Last month's semi-slash fic generated a lot of commentary, and a lot of opinions. Here, from someone familiar with the genre, a few introductory words.
The door to slash in Law & Order fan fiction opened just a crack with the publication of Kathie Murphy's A World of Hurt in the Fall issue of apocrypha. Reader reaction on the NetForum was limited, but some readers labeled the story "revolting" while others were clamoring for more. As a survivor of several heated slash debates, I know slash is a complex controversial issue that can divide fans and is best understood dispassionately. Love it or loathe it, but understand what it is.
Slash is a subgenre of fan fiction in which two major characters have a same-sex relationship. Slash is usually sexually and always emotionally explicit. It can involve violence, rape or sadomasochistic sex as readily as romance. It is written by women for women and has little or nothing to do with what gay men or lesbians like. It is not gay lit. Emotional barriers are let down and the dialogue is often romantic. The stories aren't always plot-driven; the PWP (or Plot? What Plot?) story exists as an excuse to get any two main characters together for sex. Slash is primarily male-male (m/m), but that is changing rapidly as Xena and Alien Resurrection fan fiction have come online.
Slash stories are ordinarily not political. Writers rarely claim that the two principals are inherently gay, merely that they love each other. The stories tend to avoid the political and social ramifications of two adults in a homosexual relationship in favor of the emotional aspects. First-time stories are very popular and often involve extreme angst as one character confronts his/her possible bisexuality.
Slash had its beginnings in Star Trek's distinct lack of strong continuing female partners for the male leads. Fans saw a void and filled it with the best lasting partner available -- the friend, partner, colleague, buddy. A romance of equals. The intensity of the relationship was often tempered under fire as they had adventure after adventure together. Their loyalty never wavered. A mere woman could never come between them.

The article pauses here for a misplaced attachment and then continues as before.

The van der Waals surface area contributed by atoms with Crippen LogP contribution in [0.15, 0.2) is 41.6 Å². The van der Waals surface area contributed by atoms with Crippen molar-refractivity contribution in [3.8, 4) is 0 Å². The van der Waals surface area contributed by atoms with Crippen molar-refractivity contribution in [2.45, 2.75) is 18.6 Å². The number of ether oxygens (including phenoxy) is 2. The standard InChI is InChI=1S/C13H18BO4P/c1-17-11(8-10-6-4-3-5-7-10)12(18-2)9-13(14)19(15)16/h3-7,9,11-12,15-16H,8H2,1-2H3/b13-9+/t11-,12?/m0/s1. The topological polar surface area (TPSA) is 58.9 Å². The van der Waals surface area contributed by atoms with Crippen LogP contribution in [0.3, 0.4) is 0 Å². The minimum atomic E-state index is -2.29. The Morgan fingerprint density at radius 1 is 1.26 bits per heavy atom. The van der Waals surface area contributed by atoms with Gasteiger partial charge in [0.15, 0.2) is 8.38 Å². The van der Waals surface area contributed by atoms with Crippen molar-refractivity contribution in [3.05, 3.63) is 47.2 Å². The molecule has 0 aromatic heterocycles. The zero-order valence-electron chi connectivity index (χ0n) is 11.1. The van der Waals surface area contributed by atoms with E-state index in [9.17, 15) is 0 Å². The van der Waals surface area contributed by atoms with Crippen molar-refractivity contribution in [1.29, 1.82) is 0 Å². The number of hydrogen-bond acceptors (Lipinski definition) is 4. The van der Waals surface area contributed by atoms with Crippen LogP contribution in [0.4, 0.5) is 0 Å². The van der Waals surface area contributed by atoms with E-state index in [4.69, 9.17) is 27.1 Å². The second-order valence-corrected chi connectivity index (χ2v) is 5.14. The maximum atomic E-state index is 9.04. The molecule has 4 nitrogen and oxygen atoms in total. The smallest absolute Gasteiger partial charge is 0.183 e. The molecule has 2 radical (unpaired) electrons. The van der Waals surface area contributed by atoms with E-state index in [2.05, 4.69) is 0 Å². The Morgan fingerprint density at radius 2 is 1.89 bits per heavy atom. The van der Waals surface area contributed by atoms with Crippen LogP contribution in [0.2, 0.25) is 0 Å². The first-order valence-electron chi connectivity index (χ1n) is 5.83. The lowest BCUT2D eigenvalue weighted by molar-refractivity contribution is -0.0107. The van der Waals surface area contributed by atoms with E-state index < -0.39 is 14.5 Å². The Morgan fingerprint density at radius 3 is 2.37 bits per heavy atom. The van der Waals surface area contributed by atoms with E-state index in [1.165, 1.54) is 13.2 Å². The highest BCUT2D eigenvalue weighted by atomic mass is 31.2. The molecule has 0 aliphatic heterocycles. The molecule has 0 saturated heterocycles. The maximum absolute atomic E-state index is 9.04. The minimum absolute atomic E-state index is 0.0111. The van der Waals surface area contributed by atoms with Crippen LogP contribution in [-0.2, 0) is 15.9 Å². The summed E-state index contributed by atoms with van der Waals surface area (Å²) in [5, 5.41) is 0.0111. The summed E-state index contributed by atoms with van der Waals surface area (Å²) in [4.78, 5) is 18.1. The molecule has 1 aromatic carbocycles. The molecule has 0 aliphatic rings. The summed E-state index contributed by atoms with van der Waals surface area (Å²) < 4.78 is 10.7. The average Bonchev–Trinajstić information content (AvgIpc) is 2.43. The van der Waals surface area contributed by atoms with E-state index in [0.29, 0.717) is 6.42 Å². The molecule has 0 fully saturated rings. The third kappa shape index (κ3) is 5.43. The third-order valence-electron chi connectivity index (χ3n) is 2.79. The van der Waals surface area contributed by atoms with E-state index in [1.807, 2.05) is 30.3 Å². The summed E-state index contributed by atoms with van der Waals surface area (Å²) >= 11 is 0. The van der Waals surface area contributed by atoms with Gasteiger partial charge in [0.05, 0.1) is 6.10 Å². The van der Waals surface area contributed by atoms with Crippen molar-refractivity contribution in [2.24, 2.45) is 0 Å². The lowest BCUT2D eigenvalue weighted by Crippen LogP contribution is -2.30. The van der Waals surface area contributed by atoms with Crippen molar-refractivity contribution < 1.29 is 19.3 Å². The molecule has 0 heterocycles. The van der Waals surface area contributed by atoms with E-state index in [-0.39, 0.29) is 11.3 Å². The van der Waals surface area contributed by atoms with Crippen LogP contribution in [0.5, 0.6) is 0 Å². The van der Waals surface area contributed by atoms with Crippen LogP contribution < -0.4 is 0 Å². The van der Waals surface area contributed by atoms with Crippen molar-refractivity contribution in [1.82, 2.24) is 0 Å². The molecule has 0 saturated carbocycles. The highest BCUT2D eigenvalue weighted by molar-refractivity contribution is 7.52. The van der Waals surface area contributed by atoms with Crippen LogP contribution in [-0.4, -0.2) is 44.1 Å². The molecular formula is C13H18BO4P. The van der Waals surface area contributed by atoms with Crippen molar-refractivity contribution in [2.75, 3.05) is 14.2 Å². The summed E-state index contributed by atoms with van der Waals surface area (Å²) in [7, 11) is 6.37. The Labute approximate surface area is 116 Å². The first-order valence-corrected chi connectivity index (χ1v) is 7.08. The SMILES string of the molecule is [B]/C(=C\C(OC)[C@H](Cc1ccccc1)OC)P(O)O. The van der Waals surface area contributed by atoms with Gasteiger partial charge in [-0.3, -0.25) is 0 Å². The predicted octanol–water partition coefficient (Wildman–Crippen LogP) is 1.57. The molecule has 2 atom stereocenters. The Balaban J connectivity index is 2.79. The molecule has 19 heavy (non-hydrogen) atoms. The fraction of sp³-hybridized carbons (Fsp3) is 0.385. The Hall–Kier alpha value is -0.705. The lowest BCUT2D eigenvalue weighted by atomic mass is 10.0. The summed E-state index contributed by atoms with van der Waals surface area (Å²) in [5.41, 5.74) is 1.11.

This loyalty remained the deepest connection between the two men and carries through most slash fandoms. In the Man From U.N.C.L.E., Napoleon Solo has any women, but his true love is Illya Kuryakin, the man he seems to rescue endlessly. The rescues and the pain caused by infidelities provided opportunities for great emotional upheaval and tender reunions. Action series generally provided a constant set of crises --injuries, near-death experiences, kidnappings -- that allowed the heroes to realize their love for one another. In Textual Poachers, Henry Jenkins described this unique first-time prototype:
"Not infrequently, slash stories open with the injury or near-death experience of one of the partners (or the death of another significant character); such moments of 'hurt-comfort' force a recognition of the fragility of their relationships and what would be lost should their friend be killed."
Times have changed, and characters often have stable marriages or relationships. But heroes in long-term heterosexual relationships are not immune from being slashed. The Highlander Duncan MacLeod's love Tessa could not understand his true nature nor love him as purely as fellow Immortals Richie and Methos or the Watcher Joe. This theory runs counter to his on-screen sexual relationship with the Immortal Amanda, but slash writers write their way around it.